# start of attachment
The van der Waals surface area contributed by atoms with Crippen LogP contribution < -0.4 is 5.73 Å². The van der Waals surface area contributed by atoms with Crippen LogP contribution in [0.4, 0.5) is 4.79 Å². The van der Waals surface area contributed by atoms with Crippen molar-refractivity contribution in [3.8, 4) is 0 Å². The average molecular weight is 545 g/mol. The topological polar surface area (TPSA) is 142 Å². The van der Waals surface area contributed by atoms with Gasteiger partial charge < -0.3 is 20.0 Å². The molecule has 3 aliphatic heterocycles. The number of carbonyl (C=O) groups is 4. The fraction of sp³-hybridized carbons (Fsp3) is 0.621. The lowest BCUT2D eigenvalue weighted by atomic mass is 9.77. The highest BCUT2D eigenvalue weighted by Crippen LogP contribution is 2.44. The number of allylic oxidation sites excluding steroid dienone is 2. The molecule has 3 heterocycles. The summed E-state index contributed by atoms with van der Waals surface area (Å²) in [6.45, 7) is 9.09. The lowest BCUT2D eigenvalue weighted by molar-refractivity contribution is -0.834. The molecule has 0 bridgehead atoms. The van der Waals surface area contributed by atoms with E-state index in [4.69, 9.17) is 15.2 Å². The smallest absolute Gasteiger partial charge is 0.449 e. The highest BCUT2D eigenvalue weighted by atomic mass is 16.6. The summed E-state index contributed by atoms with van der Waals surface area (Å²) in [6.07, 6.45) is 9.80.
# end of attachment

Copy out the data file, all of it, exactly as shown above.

The van der Waals surface area contributed by atoms with Crippen LogP contribution < -0.4 is 5.73 Å². The van der Waals surface area contributed by atoms with Crippen LogP contribution in [0.4, 0.5) is 4.79 Å². The van der Waals surface area contributed by atoms with Crippen molar-refractivity contribution in [3.8, 4) is 0 Å². The average molecular weight is 545 g/mol. The topological polar surface area (TPSA) is 142 Å². The van der Waals surface area contributed by atoms with Gasteiger partial charge < -0.3 is 20.0 Å². The molecule has 3 aliphatic heterocycles. The number of carbonyl (C=O) groups is 4. The fraction of sp³-hybridized carbons (Fsp3) is 0.621. The lowest BCUT2D eigenvalue weighted by atomic mass is 9.77. The highest BCUT2D eigenvalue weighted by Crippen LogP contribution is 2.44. The number of allylic oxidation sites excluding steroid dienone is 2. The molecule has 3 heterocycles. The summed E-state index contributed by atoms with van der Waals surface area (Å²) in [6.45, 7) is 9.09. The lowest BCUT2D eigenvalue weighted by molar-refractivity contribution is -0.834. The molecule has 0 bridgehead atoms. The van der Waals surface area contributed by atoms with E-state index in [4.69, 9.17) is 15.2 Å². The smallest absolute Gasteiger partial charge is 0.449 e. The highest BCUT2D eigenvalue weighted by atomic mass is 16.6. The summed E-state index contributed by atoms with van der Waals surface area (Å²) in [6.07, 6.45) is 9.80.